Dungeon Defenders: Awakened is the latest entry in the tower defense series.
The game opens with a colourful comic-book-esque intro that contextualises the story and the player’s purpose. The four main heroes: the Squire, Huntress, Apprentice and Monk are sent back in time – severely weakened – as they continue their role of protecting the ‘Eternia Crystals’ from the invading forces of typical high-fantasy villainy. Beyond this colourful intro, there is not much else distinct or memorable about the narrative.
The story primarily functions as an excuse to get from A-B, and whilst brief, infrequent cutscenes seek to remind the player of the narrative stakes, all it really denotes is a change in locale. This formula continues all the way up to the final boss.
Thankfully, the gameplay here is deep.
Good old tower-defense:
Through 4 player co-op (or offline, solo play), you control one of a number of different heroes. Each hero functions as a different class. For example you have your ‘Squire’ which fills the role of Knight; ‘Apprentice’ – or otherwise Wizard. Each class develops different abilities and it is up to you to decide how you want to develop your classes.
Gameplay contains two phases: the build phase and the combat phase. As the name suggests, the build phase involves constructing your defense systems, such as towers, which can function in both offensive and defensive manners. Each class has unique towers that they can construct, like the Monk’s different ‘Aura’s’ which can heal players and electrify enemies.
As the game progresses, and the difficulty increases, the build phase becomes far more calculated and requires a much greater deal of planning. The structure of each area is something that the player should utilise, by identifying choke-points and generally using the terrain to your advantage. A rushed set-up can be the difference between victory and defeat in the later waves, where much stronger enemies exist to push your tactics.
I found carefully planning my class set-ups and tower placements to be deeply satisfying, and when overcome by a powerful enemy, rewarded by my careful planning. Whilst not quite reaching chess like levels of forward-thinking, there is still enough variables to consider to make each defense feel unique and engaging.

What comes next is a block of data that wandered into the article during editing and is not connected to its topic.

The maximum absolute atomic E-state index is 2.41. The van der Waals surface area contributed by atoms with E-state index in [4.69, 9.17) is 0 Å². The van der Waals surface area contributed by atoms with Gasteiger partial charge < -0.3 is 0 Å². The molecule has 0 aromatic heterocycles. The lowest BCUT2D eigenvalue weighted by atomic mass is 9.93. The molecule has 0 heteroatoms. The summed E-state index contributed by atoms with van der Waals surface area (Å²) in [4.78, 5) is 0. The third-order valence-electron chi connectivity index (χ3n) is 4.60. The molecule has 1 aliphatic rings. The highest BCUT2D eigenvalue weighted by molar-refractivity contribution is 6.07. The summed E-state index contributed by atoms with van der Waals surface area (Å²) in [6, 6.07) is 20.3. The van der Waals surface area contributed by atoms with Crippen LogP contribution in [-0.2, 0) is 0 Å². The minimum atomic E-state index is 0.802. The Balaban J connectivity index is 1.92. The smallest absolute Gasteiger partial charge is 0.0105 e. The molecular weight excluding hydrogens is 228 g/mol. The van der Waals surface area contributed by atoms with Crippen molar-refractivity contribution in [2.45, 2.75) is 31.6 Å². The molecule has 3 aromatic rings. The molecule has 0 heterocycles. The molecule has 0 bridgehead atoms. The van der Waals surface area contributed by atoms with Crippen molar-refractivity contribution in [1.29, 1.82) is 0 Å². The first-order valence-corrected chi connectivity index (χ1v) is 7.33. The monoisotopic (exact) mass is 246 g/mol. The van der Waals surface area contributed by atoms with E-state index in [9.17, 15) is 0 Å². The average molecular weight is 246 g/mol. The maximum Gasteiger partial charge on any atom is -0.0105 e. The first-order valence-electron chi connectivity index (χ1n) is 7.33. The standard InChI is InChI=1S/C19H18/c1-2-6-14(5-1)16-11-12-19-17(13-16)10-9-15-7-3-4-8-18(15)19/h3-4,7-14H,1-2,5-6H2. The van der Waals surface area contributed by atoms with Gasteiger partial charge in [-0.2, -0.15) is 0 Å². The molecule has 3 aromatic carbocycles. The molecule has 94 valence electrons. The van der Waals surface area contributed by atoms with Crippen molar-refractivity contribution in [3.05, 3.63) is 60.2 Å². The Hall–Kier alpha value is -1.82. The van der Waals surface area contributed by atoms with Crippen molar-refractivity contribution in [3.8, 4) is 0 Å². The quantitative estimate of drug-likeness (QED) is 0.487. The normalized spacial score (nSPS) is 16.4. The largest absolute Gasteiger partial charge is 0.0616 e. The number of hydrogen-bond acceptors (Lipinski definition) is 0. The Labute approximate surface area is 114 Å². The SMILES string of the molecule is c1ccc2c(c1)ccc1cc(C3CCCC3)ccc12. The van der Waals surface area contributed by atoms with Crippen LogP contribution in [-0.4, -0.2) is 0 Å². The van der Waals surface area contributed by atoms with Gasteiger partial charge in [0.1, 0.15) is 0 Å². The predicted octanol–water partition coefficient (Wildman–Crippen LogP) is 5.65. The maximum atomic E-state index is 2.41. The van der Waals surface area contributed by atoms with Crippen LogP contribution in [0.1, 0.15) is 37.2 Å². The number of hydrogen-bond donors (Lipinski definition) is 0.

… With a splash of ‘hack and slash’:
The combat phase strays away from the typical tower-defense formula, by favouring ARPG ‘hack and slash’ gameplay. The gameplay itself is extremely simple, but the options the game provides allows for some variety.
Each class has three different combat abilities and five different towers that unlock as they level up. Experemination comes here in terms of what abilities and towers synergize well together.
Basic upgrades to health and damage are nothing to write home about, but modifications you can make to your classes tower, such as an increased fire rate, feel fairly significant.
Loot is dropped at a generous rate, so as to match the difficulty climb. Very quickly, you will see your heroes capable of dishing out hefty damage and your towers possessing insane range across the field.
The quality of loot varies heavily, and I often found myself selling equipment in batches. This seems by design, as the gold you accrue from selling the loot is then used to upgrade the actual equipment you want to use.
Sadly, I never quite got into the hook of defend, loot, upgrade, that the gameplay seems tailored to encourage. The sheer volume of loot – that quickly becomes indistinguishable beyond minor stat changes – sapped out any excitement I had when it came to unlocking new gear. Coupled with a crowded and obtuse UI, I quickly lost interest in trying to manage my characters stats.
Of course, this is how I felt: I could just as well see how other players could get hooked by the number-crunching potential of the loot system.
Dungeon Defenders: Awakened is at the very least a very solid tower-defense game. Supported by a high-level of customisation – with varying quality – and diversified by ARPG elements, and what you have is a title that fans of the genre will no doubt appreciate. Especially if playing with friends.
But, an absent story, mindless loot system and clunky UI means that this game is unlikely to win over many newcomers to the genre.